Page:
From Wendy Corsi Staub, the New York Times bestselling author of Nightwatcher and Shadowkiller, comes a gripping work of suspense . . .
For years, Rory Connelly has been haunted by the memory of her sister Carleen, who vanished from her bed one night and was never seen again. When Rory returns home to care for her ailing mother and teenage sister, she discovers a family that has never recovered from the tragic events of so long ago.
That summer, the quiet little town of Lake Charlotte was torn apart when four teenage girls vanished—a mystery that still puzzles its residents. Now, a decade later, on the anniversary of the first disappearance, another girl goes missing, and the community is consumed with fear.
Rory is forced to relive her worst nightmare . . . only this time, her own life is at stake.
Survivors of a long-ago crime in upstate New York relive the terror when teenage girls start disappearing once again in this suspense novel from the prolific Staub (Fade to Black). After Rory Connolly's father dies, she goes home to Lake Charlotte, N.Y., to care for her rebellious 13-year-old sister, Molly, and their disturbed mother. But Rory can't shake her memories of the four girls who vanished 10 years ago--among them her older sister, Carleen, and her best friend and next-door neighbor, Emily Anghardt. Rory calls in her mom's old friend Sister Theodosia, but the dour, aged nun only casts more gloom. Molly proves to be an obstreperous handful who provokes Rory into revealing the secret surrounding Molly's birth. No wonder Rory leaps at the attentions of handsome Barrett Maitland, who may or may not be a crime writer doing research. The Anghardt house's current occupant, Michelle Randall, is about to give birth, and Molly babysits for Michelle's toddler, Ozzie, fearing every creak and thump from Ozzie's room. Crisis hits when Molly's best friend, Rebecca, disappears on the anniversary of Carleen's abduction, and the horrified townspeople direct renewed attention to Michelle's house. Staub's scary plot expertly mixes teen and adult perspectives and themes, but too often buries the action under passages of extended exposition that dull the tension and slow the pace of the narrative. The characters are well drawn, however, and the atmosphere is suitably gothic. Staub keeps readers guessing through a series of believable red herrings and clues.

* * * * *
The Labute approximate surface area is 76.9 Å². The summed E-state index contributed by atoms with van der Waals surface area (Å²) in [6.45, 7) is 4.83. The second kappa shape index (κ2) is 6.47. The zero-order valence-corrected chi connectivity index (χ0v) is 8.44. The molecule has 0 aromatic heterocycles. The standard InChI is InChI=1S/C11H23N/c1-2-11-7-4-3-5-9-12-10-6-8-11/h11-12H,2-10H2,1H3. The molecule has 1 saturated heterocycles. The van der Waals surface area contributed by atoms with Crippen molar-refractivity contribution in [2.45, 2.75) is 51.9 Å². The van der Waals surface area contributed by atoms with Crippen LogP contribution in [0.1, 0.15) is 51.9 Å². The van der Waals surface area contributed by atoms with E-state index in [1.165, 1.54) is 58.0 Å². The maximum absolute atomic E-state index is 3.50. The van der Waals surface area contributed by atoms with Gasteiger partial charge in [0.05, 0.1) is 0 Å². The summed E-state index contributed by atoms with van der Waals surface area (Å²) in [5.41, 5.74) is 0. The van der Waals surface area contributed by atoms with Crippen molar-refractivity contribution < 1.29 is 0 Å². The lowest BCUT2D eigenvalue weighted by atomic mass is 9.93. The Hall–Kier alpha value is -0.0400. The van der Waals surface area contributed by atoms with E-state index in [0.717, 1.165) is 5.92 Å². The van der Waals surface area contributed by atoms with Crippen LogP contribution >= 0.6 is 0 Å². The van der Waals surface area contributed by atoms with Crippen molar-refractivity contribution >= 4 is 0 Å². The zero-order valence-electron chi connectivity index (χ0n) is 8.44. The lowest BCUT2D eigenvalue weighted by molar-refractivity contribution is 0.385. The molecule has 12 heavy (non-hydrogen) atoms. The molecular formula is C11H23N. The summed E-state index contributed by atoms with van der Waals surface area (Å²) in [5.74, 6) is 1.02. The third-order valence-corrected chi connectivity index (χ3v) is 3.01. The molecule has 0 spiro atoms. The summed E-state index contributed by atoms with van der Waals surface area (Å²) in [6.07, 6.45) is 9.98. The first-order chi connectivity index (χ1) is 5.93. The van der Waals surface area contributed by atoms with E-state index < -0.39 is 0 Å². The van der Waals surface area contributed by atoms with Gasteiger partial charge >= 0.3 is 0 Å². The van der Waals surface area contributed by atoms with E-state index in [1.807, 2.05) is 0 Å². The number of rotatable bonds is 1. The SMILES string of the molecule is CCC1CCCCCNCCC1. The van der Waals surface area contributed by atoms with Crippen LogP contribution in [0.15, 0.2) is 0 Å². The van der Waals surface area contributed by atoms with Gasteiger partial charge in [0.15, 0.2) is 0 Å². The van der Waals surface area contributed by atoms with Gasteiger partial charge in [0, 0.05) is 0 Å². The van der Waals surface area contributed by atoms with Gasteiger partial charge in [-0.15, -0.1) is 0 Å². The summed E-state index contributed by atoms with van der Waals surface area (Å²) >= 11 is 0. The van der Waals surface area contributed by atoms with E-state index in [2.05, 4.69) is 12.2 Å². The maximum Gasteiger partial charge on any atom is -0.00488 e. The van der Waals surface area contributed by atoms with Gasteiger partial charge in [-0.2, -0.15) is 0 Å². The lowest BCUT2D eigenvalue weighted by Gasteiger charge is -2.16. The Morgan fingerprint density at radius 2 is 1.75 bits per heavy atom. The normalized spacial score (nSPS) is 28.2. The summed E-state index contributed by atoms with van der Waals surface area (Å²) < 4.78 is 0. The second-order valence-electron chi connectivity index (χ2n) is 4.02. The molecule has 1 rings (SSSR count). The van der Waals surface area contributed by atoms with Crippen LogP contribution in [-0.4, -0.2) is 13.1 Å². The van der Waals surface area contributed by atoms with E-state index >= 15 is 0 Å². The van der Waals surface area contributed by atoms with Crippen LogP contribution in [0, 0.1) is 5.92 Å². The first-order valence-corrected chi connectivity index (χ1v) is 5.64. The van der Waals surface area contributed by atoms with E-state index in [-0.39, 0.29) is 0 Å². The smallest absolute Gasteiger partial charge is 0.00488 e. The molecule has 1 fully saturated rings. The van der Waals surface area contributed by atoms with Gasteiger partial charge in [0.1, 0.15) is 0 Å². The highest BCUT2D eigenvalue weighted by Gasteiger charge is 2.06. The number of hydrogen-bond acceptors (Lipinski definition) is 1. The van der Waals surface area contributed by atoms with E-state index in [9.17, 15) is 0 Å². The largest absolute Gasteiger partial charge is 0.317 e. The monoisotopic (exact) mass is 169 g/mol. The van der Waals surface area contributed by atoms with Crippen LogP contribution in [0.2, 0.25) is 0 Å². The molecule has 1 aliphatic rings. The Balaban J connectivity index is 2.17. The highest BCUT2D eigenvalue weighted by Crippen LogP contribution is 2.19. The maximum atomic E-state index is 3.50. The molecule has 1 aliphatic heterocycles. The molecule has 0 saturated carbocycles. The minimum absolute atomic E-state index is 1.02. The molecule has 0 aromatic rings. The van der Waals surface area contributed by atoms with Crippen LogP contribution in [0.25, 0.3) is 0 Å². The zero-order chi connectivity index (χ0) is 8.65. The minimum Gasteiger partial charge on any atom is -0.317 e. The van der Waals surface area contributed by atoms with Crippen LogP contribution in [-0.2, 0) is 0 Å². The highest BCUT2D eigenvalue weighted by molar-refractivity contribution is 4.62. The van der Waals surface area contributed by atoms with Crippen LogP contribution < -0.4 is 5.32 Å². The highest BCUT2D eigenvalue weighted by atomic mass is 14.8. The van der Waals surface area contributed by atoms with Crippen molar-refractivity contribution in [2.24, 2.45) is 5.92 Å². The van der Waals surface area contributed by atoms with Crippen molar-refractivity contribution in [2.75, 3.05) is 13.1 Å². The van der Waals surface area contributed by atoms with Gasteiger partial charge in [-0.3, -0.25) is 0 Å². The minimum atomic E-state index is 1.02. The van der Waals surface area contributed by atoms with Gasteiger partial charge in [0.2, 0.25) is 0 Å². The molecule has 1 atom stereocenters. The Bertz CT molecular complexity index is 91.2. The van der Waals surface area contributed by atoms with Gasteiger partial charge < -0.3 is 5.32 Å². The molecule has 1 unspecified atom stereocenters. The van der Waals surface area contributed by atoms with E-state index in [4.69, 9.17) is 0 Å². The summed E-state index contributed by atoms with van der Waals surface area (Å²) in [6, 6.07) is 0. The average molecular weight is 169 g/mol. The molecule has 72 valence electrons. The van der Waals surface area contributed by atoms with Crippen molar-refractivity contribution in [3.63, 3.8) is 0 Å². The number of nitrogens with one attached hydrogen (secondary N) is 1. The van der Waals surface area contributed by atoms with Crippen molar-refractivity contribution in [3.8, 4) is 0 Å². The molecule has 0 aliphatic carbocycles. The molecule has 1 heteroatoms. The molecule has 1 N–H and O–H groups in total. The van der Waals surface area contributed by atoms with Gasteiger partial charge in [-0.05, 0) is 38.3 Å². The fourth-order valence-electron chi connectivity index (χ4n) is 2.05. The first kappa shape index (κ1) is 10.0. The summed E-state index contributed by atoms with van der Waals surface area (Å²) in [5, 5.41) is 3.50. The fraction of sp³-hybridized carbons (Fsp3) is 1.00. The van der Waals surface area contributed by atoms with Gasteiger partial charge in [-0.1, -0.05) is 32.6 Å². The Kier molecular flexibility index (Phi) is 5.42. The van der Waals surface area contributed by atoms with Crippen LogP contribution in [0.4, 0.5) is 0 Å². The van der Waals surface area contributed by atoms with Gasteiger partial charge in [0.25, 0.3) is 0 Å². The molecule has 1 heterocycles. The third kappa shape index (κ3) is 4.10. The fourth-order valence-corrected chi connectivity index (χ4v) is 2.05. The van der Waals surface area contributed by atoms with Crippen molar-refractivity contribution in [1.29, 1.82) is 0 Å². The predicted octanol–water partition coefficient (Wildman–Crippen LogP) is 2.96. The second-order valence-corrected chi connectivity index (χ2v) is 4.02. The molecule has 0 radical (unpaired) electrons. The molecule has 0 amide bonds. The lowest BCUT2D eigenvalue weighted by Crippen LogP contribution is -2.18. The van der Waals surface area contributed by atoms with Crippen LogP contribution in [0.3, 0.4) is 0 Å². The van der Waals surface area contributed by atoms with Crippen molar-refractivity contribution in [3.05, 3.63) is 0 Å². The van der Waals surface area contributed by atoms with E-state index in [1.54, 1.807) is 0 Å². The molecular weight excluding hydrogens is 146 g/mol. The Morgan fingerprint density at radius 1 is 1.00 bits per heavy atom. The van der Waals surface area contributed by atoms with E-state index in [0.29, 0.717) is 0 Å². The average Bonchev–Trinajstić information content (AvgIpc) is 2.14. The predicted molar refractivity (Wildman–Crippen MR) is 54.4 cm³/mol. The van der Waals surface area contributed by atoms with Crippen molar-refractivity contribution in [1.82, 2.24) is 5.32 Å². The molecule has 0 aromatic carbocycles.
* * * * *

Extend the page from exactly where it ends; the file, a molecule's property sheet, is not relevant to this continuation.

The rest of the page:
I really like this book because it kept me on edge and at the end its my favorite part the twist who is the real criminal